It’s time for Ireland to stop compulsory film classification

Hugh Linehan: Why should we classify DVDs and cinema releases but not Netflix?

The last Irish film censor, John Kelleher, who was instrumental in seeing through legislative reform in 2008. Photograph: Eric Luke

The last Irish film censor, John Kelleher, who was instrumental in seeing through legislative reform in 2008. Photograph: Eric Luke

 

The news from Italy this week was unequivocal. “Film censorship has been abolished,” the country’s culture minister Dario Franceschini declared in a statement issued on Monday evening. “The system of controls and interventions that still allow the state to intervene in the freedom of artists has been definitively ended.”

In fact, the Italian censorship regime had largely fallen into disuse, and the dramatic announcement merely made that reality official. Film distributors will now self-classify their own titles based on existing age brackets similar to those in Ireland, such as “over 18” or “under 12 if accompanied by an adult”. In time, a commission of film industry figures and education experts will be set up as a review mechanism for those classification decisions.

Censorship ain’t what it used to be, including in Ireland. Here, as elsewhere, it’s been replaced by a different C-word. The last Irish film censor, John Kelleher, was instrumental in seeing through legislative reform which in 2008 renamed and redefined his office: he was now a Classifier of films. As a result, the curtain was finally lowered on a long, shameful history of repression, philistinism and bowdlerisation that dated back to the very beginnings of the independent Irish state.

Paradoxically, during the same period the size and scope of the office was growing as it took on the task of classifying large numbers of home video releases. These changes represented a largely successful attempt by the State to come to grips with technological change while simultaneously reflecting the liberalisation of Irish society in the 1990s and 2000s.

It seems an increasing absurdity to devote so much energy and time to a format that is clearly on its last legs and is rarely if ever seen by the young people who are supposedly the priority of the system

And there matters have remained for well over a decade. The Irish Film Classification Office (IFCO) views and classifies theatrical releases and videos/DVDs (remember them?). It does not, however, classify the vast majority of the film releases which have been reviewed in The Irish Times over the last few months.

Those films never made it to cinemas due to Covid-19 and you’d have to go out of your way to track them down on DVD. They were released by streaming companies such as Netflix and Amazon Prime, or were made available to buy or rent on platforms like Google and Apple, where IFCO’s writ does not apply.

Should it? IFCO’s mission statement says it “examines and certifies all cinema films and videos/DVDs distributed in Ireland” with the aim of providing “the public and parents in particular with a modern and dependable system of classification that protects children and young persons, has regard for freedom of expression and has respect for the values of Irish society”.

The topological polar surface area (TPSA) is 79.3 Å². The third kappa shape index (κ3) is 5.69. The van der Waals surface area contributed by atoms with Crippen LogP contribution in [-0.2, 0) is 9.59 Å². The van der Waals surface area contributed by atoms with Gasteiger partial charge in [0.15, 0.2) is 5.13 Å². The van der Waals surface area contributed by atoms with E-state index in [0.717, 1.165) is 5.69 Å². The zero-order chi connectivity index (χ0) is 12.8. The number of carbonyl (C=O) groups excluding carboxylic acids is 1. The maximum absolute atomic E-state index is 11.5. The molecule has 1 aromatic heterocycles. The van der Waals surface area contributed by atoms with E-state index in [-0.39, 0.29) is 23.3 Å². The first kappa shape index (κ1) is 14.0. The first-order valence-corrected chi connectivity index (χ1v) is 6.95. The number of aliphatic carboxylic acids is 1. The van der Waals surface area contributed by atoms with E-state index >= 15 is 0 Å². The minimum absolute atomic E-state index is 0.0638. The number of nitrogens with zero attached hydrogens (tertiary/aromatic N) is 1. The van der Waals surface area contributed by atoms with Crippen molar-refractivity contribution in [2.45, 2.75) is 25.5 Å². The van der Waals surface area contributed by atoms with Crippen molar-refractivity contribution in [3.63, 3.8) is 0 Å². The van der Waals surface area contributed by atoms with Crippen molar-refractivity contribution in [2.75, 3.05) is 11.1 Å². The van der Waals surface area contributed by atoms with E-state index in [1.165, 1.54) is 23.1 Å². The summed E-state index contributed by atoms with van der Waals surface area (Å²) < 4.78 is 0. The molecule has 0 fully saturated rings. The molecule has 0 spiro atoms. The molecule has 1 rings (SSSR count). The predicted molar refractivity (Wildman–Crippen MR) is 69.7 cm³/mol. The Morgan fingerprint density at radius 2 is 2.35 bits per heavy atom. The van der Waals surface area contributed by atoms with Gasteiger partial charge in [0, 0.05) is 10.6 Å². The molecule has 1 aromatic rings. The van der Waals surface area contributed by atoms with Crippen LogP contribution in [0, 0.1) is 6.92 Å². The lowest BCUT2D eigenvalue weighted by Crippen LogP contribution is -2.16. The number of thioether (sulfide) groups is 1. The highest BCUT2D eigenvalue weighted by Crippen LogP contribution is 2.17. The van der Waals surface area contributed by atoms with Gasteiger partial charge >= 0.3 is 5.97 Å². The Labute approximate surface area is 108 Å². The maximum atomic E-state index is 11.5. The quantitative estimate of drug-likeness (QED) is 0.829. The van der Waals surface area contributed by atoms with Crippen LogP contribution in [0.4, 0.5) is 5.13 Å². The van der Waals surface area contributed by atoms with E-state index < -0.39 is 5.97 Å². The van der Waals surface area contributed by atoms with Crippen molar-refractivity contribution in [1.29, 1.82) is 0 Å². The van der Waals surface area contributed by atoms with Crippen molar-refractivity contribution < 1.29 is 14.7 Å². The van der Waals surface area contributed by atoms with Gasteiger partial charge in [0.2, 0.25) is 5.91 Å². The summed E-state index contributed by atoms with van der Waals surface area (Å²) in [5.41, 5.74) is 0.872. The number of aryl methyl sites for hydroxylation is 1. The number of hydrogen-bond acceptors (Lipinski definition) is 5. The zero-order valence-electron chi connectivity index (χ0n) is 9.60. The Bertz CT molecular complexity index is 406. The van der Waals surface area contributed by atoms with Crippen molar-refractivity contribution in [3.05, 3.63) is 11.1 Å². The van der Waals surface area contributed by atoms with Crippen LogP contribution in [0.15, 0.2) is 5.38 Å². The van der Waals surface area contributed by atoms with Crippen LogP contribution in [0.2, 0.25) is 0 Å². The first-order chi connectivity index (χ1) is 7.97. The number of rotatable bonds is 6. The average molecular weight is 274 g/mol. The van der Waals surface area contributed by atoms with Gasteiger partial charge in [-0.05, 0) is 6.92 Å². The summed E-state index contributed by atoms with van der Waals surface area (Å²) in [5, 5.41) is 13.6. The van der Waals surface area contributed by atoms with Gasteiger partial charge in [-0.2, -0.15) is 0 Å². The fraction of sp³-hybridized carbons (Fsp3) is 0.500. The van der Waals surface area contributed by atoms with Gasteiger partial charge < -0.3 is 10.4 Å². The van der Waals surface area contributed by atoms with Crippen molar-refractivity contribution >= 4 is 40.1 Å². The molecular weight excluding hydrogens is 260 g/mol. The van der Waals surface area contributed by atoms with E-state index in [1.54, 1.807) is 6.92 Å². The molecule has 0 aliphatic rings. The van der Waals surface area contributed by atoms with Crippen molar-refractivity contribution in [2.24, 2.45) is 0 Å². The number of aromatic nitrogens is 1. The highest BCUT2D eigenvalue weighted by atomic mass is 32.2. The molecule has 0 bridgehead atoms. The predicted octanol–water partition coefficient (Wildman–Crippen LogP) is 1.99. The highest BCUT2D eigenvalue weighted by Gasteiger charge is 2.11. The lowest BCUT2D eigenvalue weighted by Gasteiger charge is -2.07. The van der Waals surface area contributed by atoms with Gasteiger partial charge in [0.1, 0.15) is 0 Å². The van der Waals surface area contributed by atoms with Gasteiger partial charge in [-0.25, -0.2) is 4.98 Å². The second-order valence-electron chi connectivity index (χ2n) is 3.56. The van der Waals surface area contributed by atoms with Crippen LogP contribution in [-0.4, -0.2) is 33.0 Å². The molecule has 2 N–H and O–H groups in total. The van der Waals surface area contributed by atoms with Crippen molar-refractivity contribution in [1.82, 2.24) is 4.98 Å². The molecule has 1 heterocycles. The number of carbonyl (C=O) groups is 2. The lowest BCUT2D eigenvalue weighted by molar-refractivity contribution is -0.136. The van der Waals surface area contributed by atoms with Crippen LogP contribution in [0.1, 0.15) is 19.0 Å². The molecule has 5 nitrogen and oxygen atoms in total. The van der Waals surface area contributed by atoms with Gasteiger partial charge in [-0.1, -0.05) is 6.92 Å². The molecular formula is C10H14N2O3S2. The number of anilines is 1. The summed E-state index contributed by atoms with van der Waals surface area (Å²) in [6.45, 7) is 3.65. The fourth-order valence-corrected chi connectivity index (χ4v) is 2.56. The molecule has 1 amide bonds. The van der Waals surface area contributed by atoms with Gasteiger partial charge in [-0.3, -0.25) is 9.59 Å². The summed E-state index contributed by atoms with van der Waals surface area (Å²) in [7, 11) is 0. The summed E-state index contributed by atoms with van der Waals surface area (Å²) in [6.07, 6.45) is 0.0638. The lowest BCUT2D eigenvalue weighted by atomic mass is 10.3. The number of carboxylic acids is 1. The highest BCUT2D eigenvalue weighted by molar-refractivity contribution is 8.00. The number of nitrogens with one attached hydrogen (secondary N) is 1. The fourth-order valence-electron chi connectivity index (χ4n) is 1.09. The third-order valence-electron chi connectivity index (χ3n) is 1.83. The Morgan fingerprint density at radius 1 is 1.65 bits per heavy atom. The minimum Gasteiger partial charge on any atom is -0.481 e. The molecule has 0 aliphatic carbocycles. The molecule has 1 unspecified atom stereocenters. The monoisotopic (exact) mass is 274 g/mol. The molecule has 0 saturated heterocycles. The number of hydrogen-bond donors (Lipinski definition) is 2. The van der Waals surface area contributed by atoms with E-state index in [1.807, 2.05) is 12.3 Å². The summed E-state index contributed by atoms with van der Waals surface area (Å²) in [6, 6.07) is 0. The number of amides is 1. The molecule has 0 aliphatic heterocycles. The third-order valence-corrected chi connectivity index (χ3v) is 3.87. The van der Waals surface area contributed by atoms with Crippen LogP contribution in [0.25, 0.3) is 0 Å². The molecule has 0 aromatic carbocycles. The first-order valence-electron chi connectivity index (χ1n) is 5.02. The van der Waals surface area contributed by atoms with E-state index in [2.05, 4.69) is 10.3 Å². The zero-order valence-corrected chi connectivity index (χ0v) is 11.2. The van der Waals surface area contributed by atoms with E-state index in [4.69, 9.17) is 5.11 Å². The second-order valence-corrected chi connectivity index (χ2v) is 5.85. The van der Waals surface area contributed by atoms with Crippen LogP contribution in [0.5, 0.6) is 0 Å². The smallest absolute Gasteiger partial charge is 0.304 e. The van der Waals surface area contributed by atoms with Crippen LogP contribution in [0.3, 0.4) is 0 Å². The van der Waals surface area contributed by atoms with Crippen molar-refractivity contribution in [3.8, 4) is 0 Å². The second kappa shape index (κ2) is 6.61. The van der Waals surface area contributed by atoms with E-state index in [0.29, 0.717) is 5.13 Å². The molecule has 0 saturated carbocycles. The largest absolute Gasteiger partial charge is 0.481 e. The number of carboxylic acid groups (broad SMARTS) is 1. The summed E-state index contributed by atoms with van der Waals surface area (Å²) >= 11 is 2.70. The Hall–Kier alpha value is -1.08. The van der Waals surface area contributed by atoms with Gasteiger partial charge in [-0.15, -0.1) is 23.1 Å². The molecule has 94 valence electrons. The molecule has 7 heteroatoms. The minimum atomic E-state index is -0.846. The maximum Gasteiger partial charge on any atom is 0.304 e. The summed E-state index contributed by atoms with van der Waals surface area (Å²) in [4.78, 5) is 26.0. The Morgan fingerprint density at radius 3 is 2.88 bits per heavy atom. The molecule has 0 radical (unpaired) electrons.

That service may  retain some residual value for consumers, particularly families seeking age-appropriate viewing. However, pretty much everyone these days, from traditional broadcasters to on-demand streamers, offers similar classifications. And parents can choose to set filters on everything from internet browsers to TV set-top boxes if they want to block unwelcome content.

The world has changed and the time has come to ask whether we need IFCO anymore. The office itself currently consists of the Director of Film Classification, five part-time assistant classifiers (including media professionals and academics) and six civil servants from the Department of Justice. In 2019 it classified just over 500 theatrical releases and just under 2,000 video releases (the latter representing a precipitous 50 per cent decline in volume over just three years). It also took in just over a million euro in fees from distribution companies.

It seems an increasing absurdity to devote so much energy and time to DVD, a format that is clearly on its last legs and is rarely if ever seen by the young people who are supposedly the priority of the system. And it’s highly unlikely that this or any future government will seek to impose a specifically Irish classification requirement on Netflix or Amazon, much less YouTube or TikTok.

(None of this, by the way, should be confused with existing laws on obscenity, defamation or hate speech, which continue to apply to all modes of communication, including film.)

So the inexorable logic of what has been happening over the last few years is that, sooner rather than later, the Irish classification system will return to its roots, being applied again solely to cinema releases, while ignoring the much larger, more popular and more profitable channels through which most people get their films and TV.

This seems a deeply unfair burden to place on cinemas, which have not exactly been thriving in recent years but which, unlike Netflix, actually employ Irish people and also remain a vitally important - some would argue essential - part of the full experience of the art form.

The centenary of the Irish Film Censor’s office falls in 2023. What better way to recognise that doleful landmark than by finally getting the State out of the projection booth?

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